Alternative Transportation: For Personal Health, Savings and the Environment

By Nicholas Coates and Joan Clinton

We are fortunate to live in New Hampshire, a state with many beautiful features and a relatively low population density. The downside is fewer transit options and residents frequently needing to drive significant distances to get to work and other places.

As many as 70 percent of us drive to work alone. A person who carpools can save money and reduce their carbon footprint as well. By walking or bicycling to work or wherever we need to go, we receive health benefits from the exercise, save money and benefit the environment.

The Central New Hampshire Regional Planning Commission’s (CNHRPC) Program for Alternative Transportation and Health (PATH) conducted a user survey at Park and Ride lots around the Concord area last summer. Most people said their decision was based on the tough economy and the need to find ways to save money whenever and however possible. Although historically high gas prices have subsided, the number of people carpooling to work and for recreation has remained steady in the last year. The CNHRPC’s twice-monthly vehicle counts at Park and Ride lots have remained steady over the last year—even as gas prices have dropped. How is that possible? 

Carpoolers report other reasons in addition to saving money. Last year, PATH staff received an e-mail from an organizer of a carpool of healthcare workers. The organizer said the four people in her carpool look forward to their carpool everyday as “our therapy to get through the days!”

Municipalities play a part in this puzzle and can do small and large things to improve transportation for residents and employees. Some municipalities throughout the state have worked in the past with the New Hampshire Department of Transportation (DOT) to build and expand Park and Ride lots in their communities. The lots with intercity bus service have experienced the most use.

Other communities in the CNHRPC region, for example, recently applied for federal stimulus funding to develop or expand Park and Ride lots. These municipalities are working to bring additional services to the lots like free Wi-Fi, intercity and local bus service and simple things like commuter information stations.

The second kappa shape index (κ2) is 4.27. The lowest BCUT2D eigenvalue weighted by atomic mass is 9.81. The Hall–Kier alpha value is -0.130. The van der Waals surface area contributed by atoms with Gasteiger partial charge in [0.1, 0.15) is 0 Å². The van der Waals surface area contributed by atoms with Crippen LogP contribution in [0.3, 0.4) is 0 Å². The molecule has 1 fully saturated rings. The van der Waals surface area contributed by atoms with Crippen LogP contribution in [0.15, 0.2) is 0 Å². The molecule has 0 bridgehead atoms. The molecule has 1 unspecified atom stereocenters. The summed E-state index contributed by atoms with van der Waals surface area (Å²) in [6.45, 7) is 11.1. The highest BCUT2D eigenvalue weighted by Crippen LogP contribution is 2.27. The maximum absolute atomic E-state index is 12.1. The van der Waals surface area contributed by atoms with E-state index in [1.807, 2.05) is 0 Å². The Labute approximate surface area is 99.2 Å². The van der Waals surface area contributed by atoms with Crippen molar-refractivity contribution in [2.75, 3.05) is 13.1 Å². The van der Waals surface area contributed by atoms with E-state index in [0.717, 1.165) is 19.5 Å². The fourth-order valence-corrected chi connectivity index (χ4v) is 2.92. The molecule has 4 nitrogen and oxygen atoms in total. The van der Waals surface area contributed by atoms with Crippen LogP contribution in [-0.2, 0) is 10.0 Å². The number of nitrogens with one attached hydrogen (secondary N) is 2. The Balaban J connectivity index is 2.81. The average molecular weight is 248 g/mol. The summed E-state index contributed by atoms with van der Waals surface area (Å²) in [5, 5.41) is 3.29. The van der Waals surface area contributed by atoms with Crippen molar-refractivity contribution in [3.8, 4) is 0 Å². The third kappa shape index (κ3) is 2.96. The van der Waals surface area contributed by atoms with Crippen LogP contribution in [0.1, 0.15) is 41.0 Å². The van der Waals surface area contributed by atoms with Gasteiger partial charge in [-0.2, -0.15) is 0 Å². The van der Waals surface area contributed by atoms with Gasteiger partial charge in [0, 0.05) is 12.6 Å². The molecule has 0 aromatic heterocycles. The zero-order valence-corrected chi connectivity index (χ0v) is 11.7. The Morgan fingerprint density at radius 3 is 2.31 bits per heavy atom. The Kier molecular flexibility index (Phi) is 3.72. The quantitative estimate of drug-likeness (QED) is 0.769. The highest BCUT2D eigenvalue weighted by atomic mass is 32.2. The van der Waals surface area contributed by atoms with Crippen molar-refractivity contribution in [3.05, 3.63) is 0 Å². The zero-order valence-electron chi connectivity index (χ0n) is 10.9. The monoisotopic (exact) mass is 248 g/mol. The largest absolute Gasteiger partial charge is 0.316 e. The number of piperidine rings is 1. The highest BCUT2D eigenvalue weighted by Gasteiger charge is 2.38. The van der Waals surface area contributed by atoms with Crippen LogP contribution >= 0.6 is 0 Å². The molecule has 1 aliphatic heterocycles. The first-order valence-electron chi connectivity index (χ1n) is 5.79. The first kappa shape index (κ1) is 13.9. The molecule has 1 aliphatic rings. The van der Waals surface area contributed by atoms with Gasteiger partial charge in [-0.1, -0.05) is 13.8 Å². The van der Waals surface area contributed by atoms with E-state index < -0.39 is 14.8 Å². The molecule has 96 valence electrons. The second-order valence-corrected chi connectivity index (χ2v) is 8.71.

The CNHRPC region also has several communities with robust Safe Routes to School programs that work with children and parents to make walking and bicycling to school safer. Safe Routes to School assists communities by reimbursing them 100 percent for eligible and approved costs that focus on rebalancing local transportation systems.

Here are additional things municipalities can do:

  • Place the New Hampshire Rideshare and local transportation management association links on the municipal website.
  • Work with the local transportation management associations and New Hampshire Rideshare to engage local businesses to support their employees with preferred parking for carpoolers, bike racks and other incentive programs.
  • Plan transportation options for people who cannot or do not drive when going through the community master plan process, and seek out funding sources to implement these options.
  • Revamp land use chapters of master plans to allow transit- oriented developments.
  • Consider requiring pedestrian- and bicycle-friendly site designs for new commercial buildings or establish a policy that calls for consideration of such facilities.
  • Consider requiring pedestrian and bicycle facilities, when safe and appropriate, for road reconstruction projects, or establish a policy that calls for consideration of such facilities in the future.
  • Establish a Safe Routes to School program, which can start to establish safe transportation options for parents and children and help increase/improve pedestrian and bicycle infrastructure.
  • Consider applying for transportation enhancement funding that is available to municipalities for improving mobility, protection of the environment, community preservation, sustainability and livability.

Additional Transportation Information

Nicholas Coates is a regional planner and Rideshare coordinator for CNHRPC. He can be reached by phone at 603.226.6020 or by e-mail at
Joan Clinton is the New Hampshire Rideshare coordinator with the New Hampshire Department of Transportation Bureau of Rail and Transit. For more information on making New Hampshire Rideshare available to your employees, she can be reached by phone at 603.271.4043 or by e-mail at 

Web Resources

Program for Alternative Transportation and Health (PATH)
New Hampshire Rideshare
New Hampshire Safe Routes to School
New Hampshire Regional Planning Commissions